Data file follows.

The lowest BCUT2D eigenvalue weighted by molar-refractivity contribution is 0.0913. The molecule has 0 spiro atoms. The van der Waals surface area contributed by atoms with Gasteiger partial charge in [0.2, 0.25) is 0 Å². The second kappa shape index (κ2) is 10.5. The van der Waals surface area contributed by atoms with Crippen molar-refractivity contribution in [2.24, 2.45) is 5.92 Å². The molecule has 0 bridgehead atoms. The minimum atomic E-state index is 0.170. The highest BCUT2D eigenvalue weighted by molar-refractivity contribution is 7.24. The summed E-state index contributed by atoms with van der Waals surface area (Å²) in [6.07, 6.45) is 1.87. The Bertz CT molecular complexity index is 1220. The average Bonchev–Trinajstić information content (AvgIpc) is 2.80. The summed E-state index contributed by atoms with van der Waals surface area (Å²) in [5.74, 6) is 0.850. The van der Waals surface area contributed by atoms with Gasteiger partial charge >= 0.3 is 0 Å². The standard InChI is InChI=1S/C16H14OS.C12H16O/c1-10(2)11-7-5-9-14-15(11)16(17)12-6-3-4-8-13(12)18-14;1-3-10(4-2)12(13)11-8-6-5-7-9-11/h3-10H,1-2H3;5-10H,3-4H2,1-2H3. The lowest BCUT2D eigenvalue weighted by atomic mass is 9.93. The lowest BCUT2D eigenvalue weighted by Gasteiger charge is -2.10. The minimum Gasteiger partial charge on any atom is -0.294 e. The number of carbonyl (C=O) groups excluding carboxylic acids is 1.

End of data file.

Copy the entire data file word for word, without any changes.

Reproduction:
The lowest BCUT2D eigenvalue weighted by molar-refractivity contribution is 0.0913. The molecule has 0 spiro atoms. The van der Waals surface area contributed by atoms with Gasteiger partial charge in [0.2, 0.25) is 0 Å². The second kappa shape index (κ2) is 10.5. The van der Waals surface area contributed by atoms with Crippen molar-refractivity contribution in [2.24, 2.45) is 5.92 Å². The molecule has 0 bridgehead atoms. The minimum atomic E-state index is 0.170. The highest BCUT2D eigenvalue weighted by molar-refractivity contribution is 7.24. The summed E-state index contributed by atoms with van der Waals surface area (Å²) in [6.07, 6.45) is 1.87. The Bertz CT molecular complexity index is 1220. The average Bonchev–Trinajstić information content (AvgIpc) is 2.80. The summed E-state index contributed by atoms with van der Waals surface area (Å²) in [5.74, 6) is 0.850. The van der Waals surface area contributed by atoms with Gasteiger partial charge >= 0.3 is 0 Å². The standard InChI is InChI=1S/C16H14OS.C12H16O/c1-10(2)11-7-5-9-14-15(11)16(17)12-6-3-4-8-13(12)18-14;1-3-10(4-2)12(13)11-8-6-5-7-9-11/h3-10H,1-2H3;5-10H,3-4H2,1-2H3. The lowest BCUT2D eigenvalue weighted by atomic mass is 9.93. The lowest BCUT2D eigenvalue weighted by Gasteiger charge is -2.10. The minimum Gasteiger partial charge on any atom is -0.294 e. The number of carbonyl (C=O) groups excluding carboxylic acids is 1.